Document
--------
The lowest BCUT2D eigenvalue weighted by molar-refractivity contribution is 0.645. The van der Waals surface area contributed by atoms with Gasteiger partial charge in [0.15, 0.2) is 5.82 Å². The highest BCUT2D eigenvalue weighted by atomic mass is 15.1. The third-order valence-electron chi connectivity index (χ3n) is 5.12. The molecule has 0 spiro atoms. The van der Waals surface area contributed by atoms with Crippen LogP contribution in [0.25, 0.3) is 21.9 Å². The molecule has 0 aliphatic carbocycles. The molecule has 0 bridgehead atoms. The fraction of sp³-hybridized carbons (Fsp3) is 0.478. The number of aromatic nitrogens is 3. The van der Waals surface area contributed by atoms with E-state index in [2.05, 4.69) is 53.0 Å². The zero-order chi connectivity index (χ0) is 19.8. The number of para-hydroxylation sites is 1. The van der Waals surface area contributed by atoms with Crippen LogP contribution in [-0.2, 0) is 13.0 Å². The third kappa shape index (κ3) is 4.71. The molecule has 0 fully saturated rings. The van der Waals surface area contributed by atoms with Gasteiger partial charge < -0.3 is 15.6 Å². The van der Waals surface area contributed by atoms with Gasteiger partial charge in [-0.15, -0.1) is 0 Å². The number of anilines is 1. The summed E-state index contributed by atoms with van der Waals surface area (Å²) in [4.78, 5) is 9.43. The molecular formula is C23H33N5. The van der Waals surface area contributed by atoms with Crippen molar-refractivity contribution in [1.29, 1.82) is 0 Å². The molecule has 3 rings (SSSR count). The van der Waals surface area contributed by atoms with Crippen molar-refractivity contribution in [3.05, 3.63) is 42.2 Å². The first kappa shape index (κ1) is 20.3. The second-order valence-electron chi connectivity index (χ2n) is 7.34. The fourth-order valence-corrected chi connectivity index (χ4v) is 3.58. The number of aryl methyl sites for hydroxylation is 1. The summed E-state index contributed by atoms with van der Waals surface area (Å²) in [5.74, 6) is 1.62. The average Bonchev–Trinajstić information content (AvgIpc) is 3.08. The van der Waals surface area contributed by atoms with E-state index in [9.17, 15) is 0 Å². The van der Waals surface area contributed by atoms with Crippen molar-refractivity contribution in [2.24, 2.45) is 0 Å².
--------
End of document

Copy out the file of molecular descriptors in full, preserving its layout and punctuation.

The lowest BCUT2D eigenvalue weighted by molar-refractivity contribution is 0.645. The van der Waals surface area contributed by atoms with Gasteiger partial charge in [0.15, 0.2) is 5.82 Å². The highest BCUT2D eigenvalue weighted by atomic mass is 15.1. The third-order valence-electron chi connectivity index (χ3n) is 5.12. The molecule has 0 spiro atoms. The van der Waals surface area contributed by atoms with Crippen LogP contribution in [0.25, 0.3) is 21.9 Å². The molecule has 0 aliphatic carbocycles. The molecule has 0 bridgehead atoms. The fraction of sp³-hybridized carbons (Fsp3) is 0.478. The number of aromatic nitrogens is 3. The van der Waals surface area contributed by atoms with E-state index in [2.05, 4.69) is 53.0 Å². The zero-order chi connectivity index (χ0) is 19.8. The number of para-hydroxylation sites is 1. The van der Waals surface area contributed by atoms with Crippen LogP contribution in [-0.2, 0) is 13.0 Å². The third kappa shape index (κ3) is 4.71. The molecule has 0 fully saturated rings. The van der Waals surface area contributed by atoms with Gasteiger partial charge < -0.3 is 15.6 Å². The van der Waals surface area contributed by atoms with Gasteiger partial charge in [-0.15, -0.1) is 0 Å². The number of anilines is 1. The summed E-state index contributed by atoms with van der Waals surface area (Å²) in [4.78, 5) is 9.43. The molecular formula is C23H33N5. The van der Waals surface area contributed by atoms with Crippen molar-refractivity contribution in [1.29, 1.82) is 0 Å². The molecule has 3 rings (SSSR count). The van der Waals surface area contributed by atoms with Crippen molar-refractivity contribution in [3.05, 3.63) is 42.2 Å². The first kappa shape index (κ1) is 20.3. The second-order valence-electron chi connectivity index (χ2n) is 7.34. The fourth-order valence-corrected chi connectivity index (χ4v) is 3.58. The number of aryl methyl sites for hydroxylation is 1. The summed E-state index contributed by atoms with van der Waals surface area (Å²) in [5.74, 6) is 1.62. The average Bonchev–Trinajstić information content (AvgIpc) is 3.08. The van der Waals surface area contributed by atoms with E-state index in [9.17, 15) is 0 Å². The van der Waals surface area contributed by atoms with Crippen molar-refractivity contribution in [2.24, 2.45) is 0 Å².